**Now streaming exclusively on Hulu
Cowboys & Aliens (2011)
Apparently, five screenwriters and director Jon Favreau thought that mixing the old West with space aliens was a really good idea. Heck, when you throw in mega-stars like Daniel Craig and Harrison Ford, what could possibly go wrong? Well, in the words of Han Solo, “I gotta bad feeling about this”.
Waking up in the desert (circa 1873 New Mexico) is Jake Lonergan (Craig), with no memory, injured, and wearing a weird metal doohickey on his wrist. Boy, that must have been some hangover! He wanders into the town of Absolution, where Sheriff Taggart (Keith Carradine) recognizes him as an outlaw and tries to arrest him, but as Jake is beating everyone up, he’s taken out by Ella Swenson (Olivia Wilde). Taggart prepares to transport both Jake and a volatile drunk named Percy Dolarhyde (Paul Dano) to Sante Fe for trial.
However, Percy’s wealthy and ruthless cattle baron papa, Colonel Woodrow Dolarhyde (Ford), demands that not only Percy be released, but also Jake be released to him, since he stole some gold from him. Now, here comes the weird part: during the tense standoff, an alien spacecraft begins to attack the town! Percy, the sheriff, and other townsfolk are abducted by long, whip-like feelers hanging from the bottom of the ships. As luck would have it, Jake’s strange metallic bracelet activates and becomes a weapon; shooting down the ship and ending the attack. What the? Yeah, that just happened.
As Dolarhyde, Ella, and other townsfolk track down an injured alien that escaped from the downed ship, Jake travels to an abandoned cabin as he gets flashbacks to what happened to him. He recalls stealing gold, being abducted, a woman named Alice (Abigail Spencer), and some crazy aliens. With his memories back, Jake joins up with the posse and goes after the alien bad guys, but things don’t go as planned.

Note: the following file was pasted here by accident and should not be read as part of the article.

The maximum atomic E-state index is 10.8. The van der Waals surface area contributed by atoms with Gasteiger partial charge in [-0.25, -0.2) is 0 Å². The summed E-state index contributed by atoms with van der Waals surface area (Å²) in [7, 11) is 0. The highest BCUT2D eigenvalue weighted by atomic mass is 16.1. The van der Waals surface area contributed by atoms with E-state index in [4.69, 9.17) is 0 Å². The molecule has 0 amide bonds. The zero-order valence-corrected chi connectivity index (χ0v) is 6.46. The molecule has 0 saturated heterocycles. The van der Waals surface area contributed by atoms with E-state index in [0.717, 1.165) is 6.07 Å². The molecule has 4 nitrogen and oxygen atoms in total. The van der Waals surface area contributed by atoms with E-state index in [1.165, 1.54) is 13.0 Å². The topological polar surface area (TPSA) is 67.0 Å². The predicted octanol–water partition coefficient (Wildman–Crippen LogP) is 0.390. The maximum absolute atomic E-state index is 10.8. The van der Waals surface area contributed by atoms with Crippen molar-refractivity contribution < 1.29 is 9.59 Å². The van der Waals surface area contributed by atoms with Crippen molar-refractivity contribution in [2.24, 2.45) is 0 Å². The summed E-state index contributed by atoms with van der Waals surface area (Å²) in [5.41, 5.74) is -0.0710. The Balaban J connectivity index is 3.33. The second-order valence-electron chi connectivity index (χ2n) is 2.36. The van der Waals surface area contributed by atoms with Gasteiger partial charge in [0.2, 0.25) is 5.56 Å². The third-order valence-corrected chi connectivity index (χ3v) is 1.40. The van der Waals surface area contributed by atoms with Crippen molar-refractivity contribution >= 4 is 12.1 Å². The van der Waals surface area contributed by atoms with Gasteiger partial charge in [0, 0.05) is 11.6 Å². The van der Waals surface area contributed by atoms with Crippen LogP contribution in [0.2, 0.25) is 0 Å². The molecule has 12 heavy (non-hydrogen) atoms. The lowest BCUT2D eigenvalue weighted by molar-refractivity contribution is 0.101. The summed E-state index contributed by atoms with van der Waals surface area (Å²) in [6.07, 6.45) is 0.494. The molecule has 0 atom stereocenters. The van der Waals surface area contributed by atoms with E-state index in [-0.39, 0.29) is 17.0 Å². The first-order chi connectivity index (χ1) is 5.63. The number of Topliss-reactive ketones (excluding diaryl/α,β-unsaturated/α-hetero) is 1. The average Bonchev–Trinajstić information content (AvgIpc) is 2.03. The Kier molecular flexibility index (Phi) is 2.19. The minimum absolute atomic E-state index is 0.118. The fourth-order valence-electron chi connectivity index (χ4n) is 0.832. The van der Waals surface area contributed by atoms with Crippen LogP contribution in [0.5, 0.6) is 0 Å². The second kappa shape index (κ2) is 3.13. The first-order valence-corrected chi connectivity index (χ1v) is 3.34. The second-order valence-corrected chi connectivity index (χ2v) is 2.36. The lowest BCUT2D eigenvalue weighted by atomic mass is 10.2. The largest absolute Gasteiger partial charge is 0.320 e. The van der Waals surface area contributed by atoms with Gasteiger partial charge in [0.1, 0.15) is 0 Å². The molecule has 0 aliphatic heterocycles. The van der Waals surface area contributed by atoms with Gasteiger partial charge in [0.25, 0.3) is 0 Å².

After Ella dies in an attack, she’s resurrected and reveals herself to be from a different alien race who traveled to Earth to fight the other aliens! The bad aliens, it turns out, are mining gold and abducting people and are far stronger and more durable than humans. BUT Jake’s wrist whatchamacallit weapon can kill them with a single blast. Well, isn’t that convenient! Armed with this knowledge, Dolarhyde and the local Apache Indians prepare to wage war with the alien drones, while Jake and Ella go underground to destroy the aliens’ mothership.
Yeah, it’s all as dumb as it sounds and looks the same. Based on a graphic novel (which I imagine was better), even five writers couldn’t make this bunch of nonsense make sense. The cast is impressive with Ford, Craig, Wilde, Dano, Sam Rockwell, Clancy Brown, and more. Even Favreau’s (Iron Man, Iron Man 2) direction is decent, but that awful script is just the worst. It tries to be both a Western and one of those SyFy cheesy movies, but can’t make up its mind. The tone is all over the map, the pacing is dreadfully slow, and you kept wondering, “When’s this gonna get good?”. But it never does.